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Old 11th-June-2016, 12:34 AM   #1
ProxyAmenRa
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Default Great career advice

I was surfing the nets and I came across a youtube video forwarding career advice. I watched it and thoroughly agreed. The main argument forwarded was to not follow you passions but follow opportunities, be entrepreneurial. I am reasonably successful person; I have a PhD in engineering, a great job and plenty of prospects ahead of me. I resonated with the advice given. I have never followed my passions, I accepted opportunities when presented that require my skillset. If I had followed my passions, I would not have the list of wins and successes that I do today.

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Old 11th-June-2016, 01:11 AM   #2
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Default Re: Great career advice

The truth is very seldom black or white, always in the middle. In the end, I consider happiness and fullfilment as a better metric for success than money or status, there is no use in being rich and cynical. If I would only look at career prospects, I would have studied engineering as well presumably. I chose physics instead, because fundamental science is 'my passion'. I know I'm not smart enough to become a professor, let alone win a nobel prize. But just the interest in the subject is enough to choose it, while there are still quite good career possibilities available, although they are not as readily available as for an engineer.
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Old 11th-June-2016, 02:22 PM   #3
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Default Re: Great career advice

It's also good advice because usually your passion isn't what you should be doing (due to it often being an inferior desire). Follow your interests, not your passions. Following your opportunities comes naturally; you don't have any choice in that.
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Old 11th-June-2016, 04:05 PM   #4
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Default Re: Great career advice

True stuff. For me it's just trial and error, and calling it "passion" after the fact.
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Old 11th-June-2016, 06:13 PM   #5
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Default Re: Great career advice

What are your passions?
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Old 11th-June-2016, 10:02 PM   #6
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Default Re: Great career advice

I test well in language, and I have written some pretty decent papers. It is not a very marketable skill unless you are able to avoid the psychodrama of real life that prevents you from thinking about anything and just seethe with rage. I am also just fucking weird, so my perspective on the page must alienate some people, or just bore them.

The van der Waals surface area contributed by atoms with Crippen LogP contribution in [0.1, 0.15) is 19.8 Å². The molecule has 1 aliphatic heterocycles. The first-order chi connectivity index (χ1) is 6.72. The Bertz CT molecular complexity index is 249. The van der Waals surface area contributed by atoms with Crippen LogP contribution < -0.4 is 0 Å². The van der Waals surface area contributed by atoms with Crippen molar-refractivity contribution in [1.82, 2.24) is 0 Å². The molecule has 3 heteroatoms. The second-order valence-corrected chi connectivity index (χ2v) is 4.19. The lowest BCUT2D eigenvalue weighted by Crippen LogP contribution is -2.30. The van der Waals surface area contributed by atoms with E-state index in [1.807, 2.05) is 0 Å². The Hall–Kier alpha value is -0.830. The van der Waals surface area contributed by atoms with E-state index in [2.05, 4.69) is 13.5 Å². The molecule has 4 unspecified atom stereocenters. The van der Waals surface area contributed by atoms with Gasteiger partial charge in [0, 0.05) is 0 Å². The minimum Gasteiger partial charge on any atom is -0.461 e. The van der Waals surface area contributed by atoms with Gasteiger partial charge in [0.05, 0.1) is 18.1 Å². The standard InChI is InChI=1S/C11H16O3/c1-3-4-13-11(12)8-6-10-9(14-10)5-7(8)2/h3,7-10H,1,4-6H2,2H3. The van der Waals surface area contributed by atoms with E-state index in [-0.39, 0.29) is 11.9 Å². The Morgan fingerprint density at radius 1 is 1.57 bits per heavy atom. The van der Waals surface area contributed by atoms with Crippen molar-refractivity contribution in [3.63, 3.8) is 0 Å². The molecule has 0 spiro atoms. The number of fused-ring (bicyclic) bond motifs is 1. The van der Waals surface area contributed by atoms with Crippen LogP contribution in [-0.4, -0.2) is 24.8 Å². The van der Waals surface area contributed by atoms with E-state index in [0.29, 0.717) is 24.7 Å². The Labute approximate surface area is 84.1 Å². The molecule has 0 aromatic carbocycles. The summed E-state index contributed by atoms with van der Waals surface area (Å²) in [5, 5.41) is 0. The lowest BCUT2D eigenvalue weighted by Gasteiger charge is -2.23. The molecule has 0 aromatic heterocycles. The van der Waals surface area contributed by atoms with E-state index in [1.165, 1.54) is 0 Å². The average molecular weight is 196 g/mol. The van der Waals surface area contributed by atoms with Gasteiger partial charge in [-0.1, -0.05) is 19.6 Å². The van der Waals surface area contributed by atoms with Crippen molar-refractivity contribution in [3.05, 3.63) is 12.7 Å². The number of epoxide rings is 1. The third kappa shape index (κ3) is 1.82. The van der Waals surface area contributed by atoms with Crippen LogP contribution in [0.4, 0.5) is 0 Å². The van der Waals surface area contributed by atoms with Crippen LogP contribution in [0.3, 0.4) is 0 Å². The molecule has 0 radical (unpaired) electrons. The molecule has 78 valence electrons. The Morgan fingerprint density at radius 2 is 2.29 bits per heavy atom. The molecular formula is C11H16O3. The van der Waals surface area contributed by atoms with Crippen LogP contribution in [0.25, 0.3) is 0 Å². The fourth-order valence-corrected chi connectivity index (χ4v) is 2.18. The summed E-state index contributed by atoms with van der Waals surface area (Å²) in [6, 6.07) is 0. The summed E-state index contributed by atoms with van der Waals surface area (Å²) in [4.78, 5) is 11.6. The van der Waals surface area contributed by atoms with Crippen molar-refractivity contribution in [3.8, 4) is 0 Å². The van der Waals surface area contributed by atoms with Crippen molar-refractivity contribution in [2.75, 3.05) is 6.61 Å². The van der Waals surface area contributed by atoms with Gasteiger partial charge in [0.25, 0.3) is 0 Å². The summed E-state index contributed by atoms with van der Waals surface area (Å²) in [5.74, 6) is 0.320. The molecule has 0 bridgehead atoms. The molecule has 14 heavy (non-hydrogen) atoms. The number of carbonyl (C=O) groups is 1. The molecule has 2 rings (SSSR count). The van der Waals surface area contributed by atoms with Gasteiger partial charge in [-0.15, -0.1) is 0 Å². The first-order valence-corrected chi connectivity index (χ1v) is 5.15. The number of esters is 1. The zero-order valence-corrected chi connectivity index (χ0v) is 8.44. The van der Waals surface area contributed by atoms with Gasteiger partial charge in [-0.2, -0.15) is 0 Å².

Robert Greene said that you have to follow your strengths, or things will frustrate you and make you lose momentum. Passion adds to the momentum, in this equation.
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Old 11th-June-2016, 11:03 PM   #7
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Default Re: Great career advice

Quote:
Originally Posted by ProxyAmenRa View Post
I was surfing the nets and I came across a youtube video forwarding career advice. I watched it and thoroughly agreed. The main argument forwarded was to not follow you passions but follow opportunities, be entrepreneurial. I am reasonably successful person; I have a PhD in engineering, a great job and plenty of prospects ahead of me. I resonated with the advice given. I have never followed my passions, I accepted opportunities when presented that require my skillset. If I had followed my passions, I would not have the list of wins and successes that I do today.

https://www.youtube.com/watch?v=CVEuPmVAb8o
There are significant problems with this video. Why? First of all, he repeats the fallacy that there is a so-called "skills gap." This idea has been debunked.

http://www.labornotes.org/2014/01/sk...onvenient-myth

It's far from a good idea to learn a trade in my opinion. First of all, the wages are sh*t for much of them. Second, the demand is there in certain fields, but it's weak and again...the wages. Third, why shell out money for an associate's degree on something that only pays $15-20/hr? If there really were a skills gap, employers would raise wages, and they haven't; they just want more skilled workers willing to do the job for a pittance.

I can speculate as to why it is politically popular to repeat this fallacy: To help make these jobs more popular and hence drive down wages even further.

Anyway, I don't want to derail your thread. I think Mike Rowe is being a bit hypocritical (and some of the comments raised this on YouTube) since he's not actually doing one of these jobs. Sure it's great to own a business if you're successful, and actually, the odds of getting rich in a dull normal business are higher than in many other fields. Certainly, it's more likely anyone can attain middle-class success doing this as opposed to working in the arts, environmentalism, non-profit work, etc. But that doesn't automatically mean you should do it. I think a far safer strategy is to choose occupations that are well-represented by your type and that are in high demand (ie employers are actually willing to pay you well for your services.)